The above picture shows the unrolling steps of the RNN loops. As we can see, at each step, RNN receives two types of inputs: 1) the outputs from the previous step, and 2) the current input. By this means, RNN is able to "remember" previous information and combine it with current input. Such nature makes RNN suitable for tasks related to sequences and lists. In other words, RNN is a good choice for language modeling. However, in practice, RNN will encounter a problem called "gradient vanishing", which makes it hard to learn "longterm dependencies".
In order to solve the problem, LSTM was introduced. Briefly, LSTM uses three gates to control the flow of information: input gate, forget gate, and output gate. LSTM also has two states: cell state and hidden state. First, the forget gate will decide what information we'are going to throw away from the cell state based on the hidden state h_{t1} from the previous step and the current input x_{t}. Then the input gate will decide what information we'are going to add to the cell state. Finally, the output gate will output a filtered version of the cell state, which is called hidden state. This is only a rough explanation of the LSTM. For more information, please make sure to check this article and this article.
Talk is cheap, let's code!
Likewise, first define the hyperparameters:
hidden_size defines the number of units in the LSTM cell. num_layers defines the number of the LSTM cells.
Placeholders:
Different from the CNN model, this time all the input vectors don't have to have the same length. We just need to make sure that the input vectors in the same batch have the same length, but the lengths of vectors from different batches can vary. As a result, the second dimension of the tensor input_x was set to None.
What's more, you may notice that I used placeholder to receive batch_size. This is because we may use different batch sizes in training stage and validation stage. It is more convenient to use placeholder to pass this parameter to our network. You can also achieve this by using placeholder to receive the initial cell states. And the sequence_length represents the real lengths of the sentences in one batch. By passing this parameter to our network, the LSTM will know where to stop the unrolling steps, so that the padded zeros will not be fed into the network.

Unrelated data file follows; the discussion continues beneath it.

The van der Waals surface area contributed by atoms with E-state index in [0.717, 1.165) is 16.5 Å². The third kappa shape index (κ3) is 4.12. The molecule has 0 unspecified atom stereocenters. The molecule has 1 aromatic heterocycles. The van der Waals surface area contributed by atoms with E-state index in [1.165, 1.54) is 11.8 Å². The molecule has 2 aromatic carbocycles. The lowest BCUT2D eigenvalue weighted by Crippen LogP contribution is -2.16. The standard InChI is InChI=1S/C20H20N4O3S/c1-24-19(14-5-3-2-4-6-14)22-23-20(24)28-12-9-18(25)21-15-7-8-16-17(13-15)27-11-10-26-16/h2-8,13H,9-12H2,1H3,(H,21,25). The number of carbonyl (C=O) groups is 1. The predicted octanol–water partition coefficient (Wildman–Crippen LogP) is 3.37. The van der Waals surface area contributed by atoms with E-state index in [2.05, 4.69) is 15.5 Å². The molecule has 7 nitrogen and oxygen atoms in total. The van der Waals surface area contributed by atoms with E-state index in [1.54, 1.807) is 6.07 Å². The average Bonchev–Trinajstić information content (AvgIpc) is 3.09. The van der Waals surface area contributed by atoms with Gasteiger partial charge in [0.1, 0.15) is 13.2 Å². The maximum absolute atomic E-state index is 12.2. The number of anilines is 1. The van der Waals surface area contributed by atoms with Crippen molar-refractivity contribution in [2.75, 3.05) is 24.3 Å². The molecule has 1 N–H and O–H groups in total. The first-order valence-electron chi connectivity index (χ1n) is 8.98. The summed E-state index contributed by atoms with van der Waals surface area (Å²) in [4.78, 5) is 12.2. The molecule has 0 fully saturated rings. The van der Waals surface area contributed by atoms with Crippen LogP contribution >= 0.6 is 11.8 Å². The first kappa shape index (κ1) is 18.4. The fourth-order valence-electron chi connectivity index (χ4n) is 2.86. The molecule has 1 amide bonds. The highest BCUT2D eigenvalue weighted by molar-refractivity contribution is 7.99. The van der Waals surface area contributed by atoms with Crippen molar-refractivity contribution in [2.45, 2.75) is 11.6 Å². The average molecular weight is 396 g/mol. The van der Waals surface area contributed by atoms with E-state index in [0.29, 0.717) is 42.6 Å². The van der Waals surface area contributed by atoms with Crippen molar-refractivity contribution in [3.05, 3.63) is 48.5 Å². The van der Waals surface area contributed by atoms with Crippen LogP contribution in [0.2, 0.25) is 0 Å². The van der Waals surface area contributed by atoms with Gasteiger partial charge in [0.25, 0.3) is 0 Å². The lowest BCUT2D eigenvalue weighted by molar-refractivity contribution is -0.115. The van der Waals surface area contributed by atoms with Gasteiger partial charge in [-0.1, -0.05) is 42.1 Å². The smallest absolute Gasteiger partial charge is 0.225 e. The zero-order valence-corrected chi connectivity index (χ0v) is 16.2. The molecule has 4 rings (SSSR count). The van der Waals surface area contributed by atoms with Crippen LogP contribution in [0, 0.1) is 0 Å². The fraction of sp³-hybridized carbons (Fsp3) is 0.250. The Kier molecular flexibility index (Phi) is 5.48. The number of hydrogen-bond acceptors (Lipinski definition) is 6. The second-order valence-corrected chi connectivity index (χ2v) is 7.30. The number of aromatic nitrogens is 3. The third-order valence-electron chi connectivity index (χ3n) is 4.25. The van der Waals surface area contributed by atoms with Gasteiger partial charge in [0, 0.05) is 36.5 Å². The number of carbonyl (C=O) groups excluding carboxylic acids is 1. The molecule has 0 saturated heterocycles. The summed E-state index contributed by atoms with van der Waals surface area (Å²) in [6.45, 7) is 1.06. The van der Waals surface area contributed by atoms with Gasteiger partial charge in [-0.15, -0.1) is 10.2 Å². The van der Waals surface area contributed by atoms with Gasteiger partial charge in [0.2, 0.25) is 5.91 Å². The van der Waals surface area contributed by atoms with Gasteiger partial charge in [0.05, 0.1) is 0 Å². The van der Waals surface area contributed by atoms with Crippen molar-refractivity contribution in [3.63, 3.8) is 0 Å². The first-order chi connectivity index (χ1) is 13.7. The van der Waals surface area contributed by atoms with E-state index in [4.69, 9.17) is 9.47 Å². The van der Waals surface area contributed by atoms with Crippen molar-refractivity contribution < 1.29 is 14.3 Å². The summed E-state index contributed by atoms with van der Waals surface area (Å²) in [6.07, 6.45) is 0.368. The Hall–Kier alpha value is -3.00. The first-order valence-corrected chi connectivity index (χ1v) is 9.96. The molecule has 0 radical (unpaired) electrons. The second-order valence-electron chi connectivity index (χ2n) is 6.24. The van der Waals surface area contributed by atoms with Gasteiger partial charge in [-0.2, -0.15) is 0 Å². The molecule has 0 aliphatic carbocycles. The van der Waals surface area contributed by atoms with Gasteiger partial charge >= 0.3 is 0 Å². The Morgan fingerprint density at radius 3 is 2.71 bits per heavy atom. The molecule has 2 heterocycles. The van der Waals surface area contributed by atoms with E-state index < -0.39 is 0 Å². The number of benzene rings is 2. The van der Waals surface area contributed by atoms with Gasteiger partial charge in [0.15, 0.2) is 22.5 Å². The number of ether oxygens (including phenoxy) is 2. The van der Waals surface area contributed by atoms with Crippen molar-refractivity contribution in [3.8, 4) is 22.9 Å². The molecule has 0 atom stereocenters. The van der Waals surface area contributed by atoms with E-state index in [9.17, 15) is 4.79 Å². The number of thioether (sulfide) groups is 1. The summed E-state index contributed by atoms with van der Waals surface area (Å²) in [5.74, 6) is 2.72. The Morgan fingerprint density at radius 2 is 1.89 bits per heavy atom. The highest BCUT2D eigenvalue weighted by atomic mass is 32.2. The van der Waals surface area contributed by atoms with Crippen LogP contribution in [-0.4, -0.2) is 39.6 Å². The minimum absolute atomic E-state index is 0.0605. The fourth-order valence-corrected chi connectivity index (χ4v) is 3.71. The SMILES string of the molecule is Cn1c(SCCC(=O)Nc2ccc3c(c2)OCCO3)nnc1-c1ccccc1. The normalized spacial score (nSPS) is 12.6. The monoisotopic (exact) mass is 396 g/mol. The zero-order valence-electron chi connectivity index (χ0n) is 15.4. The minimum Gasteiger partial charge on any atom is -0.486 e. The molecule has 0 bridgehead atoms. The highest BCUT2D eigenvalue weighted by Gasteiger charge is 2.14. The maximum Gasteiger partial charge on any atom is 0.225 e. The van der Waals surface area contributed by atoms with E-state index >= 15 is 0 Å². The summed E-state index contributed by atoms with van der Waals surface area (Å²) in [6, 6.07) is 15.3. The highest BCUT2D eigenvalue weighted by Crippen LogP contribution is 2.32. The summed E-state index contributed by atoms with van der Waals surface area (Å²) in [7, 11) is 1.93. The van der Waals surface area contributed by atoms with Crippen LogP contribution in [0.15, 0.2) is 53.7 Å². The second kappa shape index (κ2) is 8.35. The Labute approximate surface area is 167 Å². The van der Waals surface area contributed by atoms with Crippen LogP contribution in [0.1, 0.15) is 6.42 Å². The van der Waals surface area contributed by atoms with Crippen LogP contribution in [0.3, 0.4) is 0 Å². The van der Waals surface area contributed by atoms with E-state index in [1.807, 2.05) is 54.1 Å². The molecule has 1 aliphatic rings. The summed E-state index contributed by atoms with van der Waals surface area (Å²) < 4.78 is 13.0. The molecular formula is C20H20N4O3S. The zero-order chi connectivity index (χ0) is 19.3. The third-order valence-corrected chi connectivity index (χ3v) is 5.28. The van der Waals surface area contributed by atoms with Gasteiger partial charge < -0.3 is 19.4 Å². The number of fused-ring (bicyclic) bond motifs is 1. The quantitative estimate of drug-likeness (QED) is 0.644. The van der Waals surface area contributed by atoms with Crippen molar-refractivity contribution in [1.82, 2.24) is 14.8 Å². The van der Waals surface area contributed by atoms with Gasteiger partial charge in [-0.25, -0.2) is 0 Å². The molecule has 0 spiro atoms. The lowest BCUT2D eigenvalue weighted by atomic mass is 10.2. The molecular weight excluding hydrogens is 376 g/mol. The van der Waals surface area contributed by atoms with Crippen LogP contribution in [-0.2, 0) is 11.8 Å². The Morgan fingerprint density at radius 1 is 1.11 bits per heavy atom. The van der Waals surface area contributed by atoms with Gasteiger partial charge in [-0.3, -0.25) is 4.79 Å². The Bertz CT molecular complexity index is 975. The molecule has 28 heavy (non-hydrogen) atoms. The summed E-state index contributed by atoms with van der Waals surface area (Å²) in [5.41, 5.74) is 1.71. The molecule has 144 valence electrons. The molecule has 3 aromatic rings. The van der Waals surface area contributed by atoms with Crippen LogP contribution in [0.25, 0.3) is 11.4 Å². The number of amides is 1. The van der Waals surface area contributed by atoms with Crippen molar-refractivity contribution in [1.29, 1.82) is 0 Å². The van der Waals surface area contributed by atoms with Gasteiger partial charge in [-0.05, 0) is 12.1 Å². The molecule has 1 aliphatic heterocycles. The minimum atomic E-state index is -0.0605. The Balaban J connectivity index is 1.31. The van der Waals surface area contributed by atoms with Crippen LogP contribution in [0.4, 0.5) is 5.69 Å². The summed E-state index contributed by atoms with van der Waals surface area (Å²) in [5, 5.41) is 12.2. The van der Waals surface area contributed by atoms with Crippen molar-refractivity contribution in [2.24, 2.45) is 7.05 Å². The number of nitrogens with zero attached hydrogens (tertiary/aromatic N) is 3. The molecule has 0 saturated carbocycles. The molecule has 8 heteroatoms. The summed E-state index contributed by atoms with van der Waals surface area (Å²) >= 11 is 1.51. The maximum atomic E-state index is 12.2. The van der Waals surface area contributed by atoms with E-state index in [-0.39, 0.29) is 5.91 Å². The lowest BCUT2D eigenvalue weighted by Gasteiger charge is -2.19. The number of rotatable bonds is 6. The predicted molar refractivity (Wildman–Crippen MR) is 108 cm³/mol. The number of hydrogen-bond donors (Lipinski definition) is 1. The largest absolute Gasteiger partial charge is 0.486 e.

Same as before, the L2 loss and the word embedding layer:
For LSTM, dropout should be added to nonrecurrent connections in order to reduce overfitting. This paper discussed the reason for such dropout strategy. So first, we will add dropout to the inputs:
Define the LSTM cell:
Add dropout to cell outputs:
Stack the LSTM cells:
Define the initial cell states:
Unroll the network using dynamic_rnn:
tf.nn.dynamic_rnn will return a pair (outputs, state), in which state is a tuple (c_state, m_state). c_state is the final cell state and m_state is the final hidden state. We will use the final hidden state, which is also the last output, for our classification task. Compared with tf.nn.static_rnn, dynamic_rnn is much faster.
Softmax output layer:
I used self.final_state[self.num_layers  1].h to retrieve the final hidden state of the last LSTM cell.
Loss:
I added L2 regularization to LSTM weights.
Accuracy:
The network structure:
III. Implement a BLSTM for text classification
Normal RNN network is suitable for processing sequences because it can take the past information into account, but it fails to consider the future information. As a variant of RNN, bidirectional RNN is capable of reaching the future information from the current state by adding a backward layer. The structure of the bidirectional RNN looks like this:
The two hidden layers with opposite directions will not connect to each other, but their states' outputs will be connected to the same output. Bidirectional RNN is very useful when we need to consider context information, so BRNN has been widely applied to tasks such as sequence labeling.
References:
1. Understanding Convolutional Neural Networks for NLP.
2. Understanding LSTM networks.
3. Recurrent Neural Network Regularization.